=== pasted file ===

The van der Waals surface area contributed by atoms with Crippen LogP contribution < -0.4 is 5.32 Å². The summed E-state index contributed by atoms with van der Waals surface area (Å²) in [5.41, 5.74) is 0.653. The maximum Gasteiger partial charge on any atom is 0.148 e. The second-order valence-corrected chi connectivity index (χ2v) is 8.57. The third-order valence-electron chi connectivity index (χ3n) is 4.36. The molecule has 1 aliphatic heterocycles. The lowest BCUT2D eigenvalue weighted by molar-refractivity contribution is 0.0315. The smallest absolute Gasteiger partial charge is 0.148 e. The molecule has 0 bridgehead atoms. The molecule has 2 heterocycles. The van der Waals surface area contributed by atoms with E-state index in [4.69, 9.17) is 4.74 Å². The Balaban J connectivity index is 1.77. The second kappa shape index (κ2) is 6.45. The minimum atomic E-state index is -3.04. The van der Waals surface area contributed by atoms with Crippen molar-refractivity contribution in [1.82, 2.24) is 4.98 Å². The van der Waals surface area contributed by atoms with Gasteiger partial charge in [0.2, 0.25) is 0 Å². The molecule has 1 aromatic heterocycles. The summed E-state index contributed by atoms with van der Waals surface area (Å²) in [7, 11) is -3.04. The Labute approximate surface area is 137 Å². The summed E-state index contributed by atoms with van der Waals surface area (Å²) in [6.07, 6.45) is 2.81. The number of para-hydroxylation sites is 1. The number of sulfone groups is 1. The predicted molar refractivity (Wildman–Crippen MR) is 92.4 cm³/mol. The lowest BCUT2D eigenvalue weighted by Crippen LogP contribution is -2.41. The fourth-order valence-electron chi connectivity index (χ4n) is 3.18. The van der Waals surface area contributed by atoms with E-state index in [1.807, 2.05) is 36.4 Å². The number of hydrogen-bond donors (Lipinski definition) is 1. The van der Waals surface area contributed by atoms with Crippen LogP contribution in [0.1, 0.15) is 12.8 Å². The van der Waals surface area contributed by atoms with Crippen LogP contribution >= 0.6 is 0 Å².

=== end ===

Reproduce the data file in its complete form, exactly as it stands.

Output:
The van der Waals surface area contributed by atoms with Crippen LogP contribution < -0.4 is 5.32 Å². The summed E-state index contributed by atoms with van der Waals surface area (Å²) in [5.41, 5.74) is 0.653. The maximum Gasteiger partial charge on any atom is 0.148 e. The second-order valence-corrected chi connectivity index (χ2v) is 8.57. The third-order valence-electron chi connectivity index (χ3n) is 4.36. The molecule has 1 aliphatic heterocycles. The lowest BCUT2D eigenvalue weighted by molar-refractivity contribution is 0.0315. The smallest absolute Gasteiger partial charge is 0.148 e. The molecule has 0 bridgehead atoms. The molecule has 2 heterocycles. The van der Waals surface area contributed by atoms with E-state index in [4.69, 9.17) is 4.74 Å². The Balaban J connectivity index is 1.77. The second kappa shape index (κ2) is 6.45. The minimum atomic E-state index is -3.04. The van der Waals surface area contributed by atoms with Crippen molar-refractivity contribution in [1.82, 2.24) is 4.98 Å². The van der Waals surface area contributed by atoms with Gasteiger partial charge in [0.2, 0.25) is 0 Å². The molecule has 1 aromatic heterocycles. The summed E-state index contributed by atoms with van der Waals surface area (Å²) in [7, 11) is -3.04. The Labute approximate surface area is 137 Å². The summed E-state index contributed by atoms with van der Waals surface area (Å²) in [6.07, 6.45) is 2.81. The number of para-hydroxylation sites is 1. The number of sulfone groups is 1. The predicted molar refractivity (Wildman–Crippen MR) is 92.4 cm³/mol. The lowest BCUT2D eigenvalue weighted by Crippen LogP contribution is -2.41. The fourth-order valence-electron chi connectivity index (χ4n) is 3.18. The van der Waals surface area contributed by atoms with E-state index in [1.807, 2.05) is 36.4 Å². The number of hydrogen-bond donors (Lipinski definition) is 1. The van der Waals surface area contributed by atoms with Crippen LogP contribution in [0.1, 0.15) is 12.8 Å². The van der Waals surface area contributed by atoms with Crippen LogP contribution >= 0.6 is 0 Å².